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Author Topic: Russia in colour - 100 years ago  (Read 4348 times)
Chairman Bill
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« on: January 11, 2012, 05:25:43 PM »
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A fascinating set of images taken a hundred years ago
http://www.boston.com/bigpicture/2010/08/russia_in_color_a_century_ago.html
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... Sergei Mikhailovich Prokudin-Gorskii (1863-1944) undertook a photographic survey of the Russian Empire with the support of Tsar Nicholas II. He used a specialized camera to capture three black and white images in fairly quick succession, using red, green and blue filters, allowing them to later be recombined and projected with filtered lanterns to show near true color images ...
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fotometria gr
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« Reply #1 on: January 11, 2012, 05:43:51 PM »
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A fascinating set of images taken a hundred years ago
http://www.boston.com/bigpicture/2010/08/russia_in_color_a_century_ago.html
If he would have used 2 Greens, he would be doing what a modern multishot 4x MFDB does! But I think he managed the same with 3x! He must have worked a lot on the density of his filters. Bravo! Regards, Theodoros. www.fotometria.gr 
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jeremypayne
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« Reply #2 on: January 11, 2012, 05:50:06 PM »
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We had an interesting discussion about this in 2009 ...

http://www.luminous-landscape.com/forum/index.php?topic=37705.0
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john beardsworth
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« Reply #3 on: January 12, 2012, 03:06:00 AM »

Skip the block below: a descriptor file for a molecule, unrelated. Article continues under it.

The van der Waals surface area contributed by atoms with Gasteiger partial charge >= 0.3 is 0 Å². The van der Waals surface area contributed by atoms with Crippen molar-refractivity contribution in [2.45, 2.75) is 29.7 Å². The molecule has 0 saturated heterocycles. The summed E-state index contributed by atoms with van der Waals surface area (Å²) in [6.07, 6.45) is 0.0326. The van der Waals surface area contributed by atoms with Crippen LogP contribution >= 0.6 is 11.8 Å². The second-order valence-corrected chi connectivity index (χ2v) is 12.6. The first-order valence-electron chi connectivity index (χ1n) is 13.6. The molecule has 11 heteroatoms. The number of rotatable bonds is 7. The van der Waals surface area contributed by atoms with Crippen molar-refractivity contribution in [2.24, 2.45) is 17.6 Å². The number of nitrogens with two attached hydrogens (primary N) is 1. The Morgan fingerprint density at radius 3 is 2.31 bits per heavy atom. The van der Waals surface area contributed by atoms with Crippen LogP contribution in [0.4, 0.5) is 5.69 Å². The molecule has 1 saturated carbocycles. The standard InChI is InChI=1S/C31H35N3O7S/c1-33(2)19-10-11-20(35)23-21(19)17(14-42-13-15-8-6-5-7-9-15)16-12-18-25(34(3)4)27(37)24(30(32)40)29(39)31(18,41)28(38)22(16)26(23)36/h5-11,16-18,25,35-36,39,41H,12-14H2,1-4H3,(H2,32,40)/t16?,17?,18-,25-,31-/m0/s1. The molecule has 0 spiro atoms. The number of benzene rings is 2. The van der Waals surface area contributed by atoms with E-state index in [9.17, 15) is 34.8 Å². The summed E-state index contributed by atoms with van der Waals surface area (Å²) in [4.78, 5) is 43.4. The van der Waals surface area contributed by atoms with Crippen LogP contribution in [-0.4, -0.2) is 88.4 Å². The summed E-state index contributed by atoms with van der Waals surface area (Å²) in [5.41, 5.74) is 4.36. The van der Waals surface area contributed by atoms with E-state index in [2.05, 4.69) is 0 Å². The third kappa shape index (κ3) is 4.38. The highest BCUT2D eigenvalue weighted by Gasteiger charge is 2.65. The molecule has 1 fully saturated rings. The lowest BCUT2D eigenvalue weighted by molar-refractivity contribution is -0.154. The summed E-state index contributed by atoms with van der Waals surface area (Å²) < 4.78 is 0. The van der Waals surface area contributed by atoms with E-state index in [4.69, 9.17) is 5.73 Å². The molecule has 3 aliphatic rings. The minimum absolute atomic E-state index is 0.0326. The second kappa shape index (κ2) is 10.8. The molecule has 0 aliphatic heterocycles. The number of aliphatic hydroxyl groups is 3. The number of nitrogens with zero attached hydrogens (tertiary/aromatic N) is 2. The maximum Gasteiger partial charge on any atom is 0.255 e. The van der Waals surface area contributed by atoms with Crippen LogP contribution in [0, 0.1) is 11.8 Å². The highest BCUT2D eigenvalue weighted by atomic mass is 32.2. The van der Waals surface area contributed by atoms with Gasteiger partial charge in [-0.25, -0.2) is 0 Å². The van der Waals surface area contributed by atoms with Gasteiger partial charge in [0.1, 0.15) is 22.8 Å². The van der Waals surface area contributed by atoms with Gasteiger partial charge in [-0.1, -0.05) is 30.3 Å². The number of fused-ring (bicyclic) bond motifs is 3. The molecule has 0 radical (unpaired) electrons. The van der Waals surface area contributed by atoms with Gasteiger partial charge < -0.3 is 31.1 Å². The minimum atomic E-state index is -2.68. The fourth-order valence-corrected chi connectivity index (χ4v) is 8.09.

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They're still amazing though, aren't they?

If you've not tried, it's quite fun to download the separate channel files and reassemble them in Photoshop.

John
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famalam
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« Reply #4 on: January 17, 2012, 05:01:12 PM »
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Boston, as usual, never fails to impress.
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tim wolcott
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« Reply #5 on: January 18, 2012, 12:18:24 AM »
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Actually the camera took all three shots at one time.  It shoots 8x10 film with a filter in front of each piece of film.  The camera is a bit weird to look at but the light come thru the lens then hits three separate mirrors that then expose all three sheets of film at one time.  My friend had Ernst Haas camera that was used for this.  I've been trying to buy it for sometime.  It also allows each piece to be in registration.  But thanks for passing that on,  good to see good history.  T 
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RFPhotography
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« Reply #6 on: January 18, 2012, 08:44:24 AM »
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His work really is interesting.  I first heard of him a dozen or so years ago.  Keep going back and looking at his images from time to time.  It is fun to recombine some of his filtered shots back into a colour version too.
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famalam
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« Reply #7 on: January 18, 2012, 01:06:21 PM »
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Actually the camera took all three shots at one time.  It shoots 8x10 film with a filter in front of each piece of film.  The camera is a bit weird to look at but the light come thru the lens then hits three separate mirrors that then expose all three sheets of film at one time.  My friend had Ernst Haas camera that was used for this.  I've been trying to buy it for sometime.  It also allows each piece to be in registration.  But thanks for passing that on,  good to see good history.  T 

That sounds absolutely fascinating. There's a true genius behind old technology.
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feppe
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« Reply #8 on: January 18, 2012, 02:56:20 PM »
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Also discussed here and here and here.
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mediumcool
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« Reply #9 on: January 19, 2012, 04:51:48 AM »
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Actually the camera took all three shots at one time.  It shoots 8x10 film with a filter in front of each piece of film.  The camera is a bit weird to look at but the light come thru the lens then hits three separate mirrors that then expose all three sheets of film at one time.  My friend had Ernst Haas camera that was used for this.  I've been trying to buy it for sometime.  It also allows each piece to be in registration.  But thanks for passing that on,  good to see good history.  T